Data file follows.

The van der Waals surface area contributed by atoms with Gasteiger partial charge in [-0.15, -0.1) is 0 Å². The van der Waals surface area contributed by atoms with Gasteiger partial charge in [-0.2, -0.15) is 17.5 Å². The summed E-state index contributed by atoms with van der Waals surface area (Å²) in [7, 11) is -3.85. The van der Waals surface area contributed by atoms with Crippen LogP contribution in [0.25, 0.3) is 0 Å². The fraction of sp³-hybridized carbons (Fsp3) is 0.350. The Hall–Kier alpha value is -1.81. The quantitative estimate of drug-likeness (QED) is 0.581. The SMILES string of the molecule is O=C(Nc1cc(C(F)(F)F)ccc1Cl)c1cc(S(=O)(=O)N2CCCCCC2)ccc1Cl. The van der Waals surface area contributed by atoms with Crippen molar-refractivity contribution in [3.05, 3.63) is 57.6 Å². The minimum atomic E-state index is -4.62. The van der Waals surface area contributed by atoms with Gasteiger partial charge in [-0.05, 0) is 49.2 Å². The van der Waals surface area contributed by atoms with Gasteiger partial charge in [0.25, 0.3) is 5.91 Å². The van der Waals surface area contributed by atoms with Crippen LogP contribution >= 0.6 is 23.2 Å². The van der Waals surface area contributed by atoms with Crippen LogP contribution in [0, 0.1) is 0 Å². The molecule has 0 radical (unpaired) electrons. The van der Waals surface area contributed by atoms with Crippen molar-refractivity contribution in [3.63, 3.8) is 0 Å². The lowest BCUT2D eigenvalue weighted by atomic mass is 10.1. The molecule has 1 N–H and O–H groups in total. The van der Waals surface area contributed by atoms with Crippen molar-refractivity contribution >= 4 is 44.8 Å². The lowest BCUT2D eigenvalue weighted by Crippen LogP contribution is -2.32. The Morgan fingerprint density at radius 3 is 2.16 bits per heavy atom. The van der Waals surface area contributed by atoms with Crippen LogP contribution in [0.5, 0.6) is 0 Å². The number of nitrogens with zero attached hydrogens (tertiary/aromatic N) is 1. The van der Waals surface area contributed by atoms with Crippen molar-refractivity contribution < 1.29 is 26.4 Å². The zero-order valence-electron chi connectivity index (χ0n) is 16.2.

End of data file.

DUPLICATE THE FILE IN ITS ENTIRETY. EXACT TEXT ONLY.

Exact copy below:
The van der Waals surface area contributed by atoms with Gasteiger partial charge in [-0.15, -0.1) is 0 Å². The van der Waals surface area contributed by atoms with Gasteiger partial charge in [-0.2, -0.15) is 17.5 Å². The summed E-state index contributed by atoms with van der Waals surface area (Å²) in [7, 11) is -3.85. The van der Waals surface area contributed by atoms with Crippen LogP contribution in [0.25, 0.3) is 0 Å². The fraction of sp³-hybridized carbons (Fsp3) is 0.350. The Hall–Kier alpha value is -1.81. The quantitative estimate of drug-likeness (QED) is 0.581. The SMILES string of the molecule is O=C(Nc1cc(C(F)(F)F)ccc1Cl)c1cc(S(=O)(=O)N2CCCCCC2)ccc1Cl. The van der Waals surface area contributed by atoms with Crippen molar-refractivity contribution in [3.05, 3.63) is 57.6 Å². The minimum atomic E-state index is -4.62. The van der Waals surface area contributed by atoms with Gasteiger partial charge in [-0.05, 0) is 49.2 Å². The van der Waals surface area contributed by atoms with Gasteiger partial charge in [0.25, 0.3) is 5.91 Å². The van der Waals surface area contributed by atoms with Crippen LogP contribution >= 0.6 is 23.2 Å². The van der Waals surface area contributed by atoms with Crippen LogP contribution in [0, 0.1) is 0 Å². The molecule has 0 radical (unpaired) electrons. The van der Waals surface area contributed by atoms with Crippen molar-refractivity contribution in [3.63, 3.8) is 0 Å². The lowest BCUT2D eigenvalue weighted by atomic mass is 10.1. The molecule has 1 N–H and O–H groups in total. The van der Waals surface area contributed by atoms with Crippen molar-refractivity contribution >= 4 is 44.8 Å². The lowest BCUT2D eigenvalue weighted by Crippen LogP contribution is -2.32. The Morgan fingerprint density at radius 3 is 2.16 bits per heavy atom. The van der Waals surface area contributed by atoms with Crippen LogP contribution in [0.5, 0.6) is 0 Å². The number of nitrogens with zero attached hydrogens (tertiary/aromatic N) is 1. The van der Waals surface area contributed by atoms with Crippen molar-refractivity contribution < 1.29 is 26.4 Å². The zero-order valence-electron chi connectivity index (χ0n) is 16.2.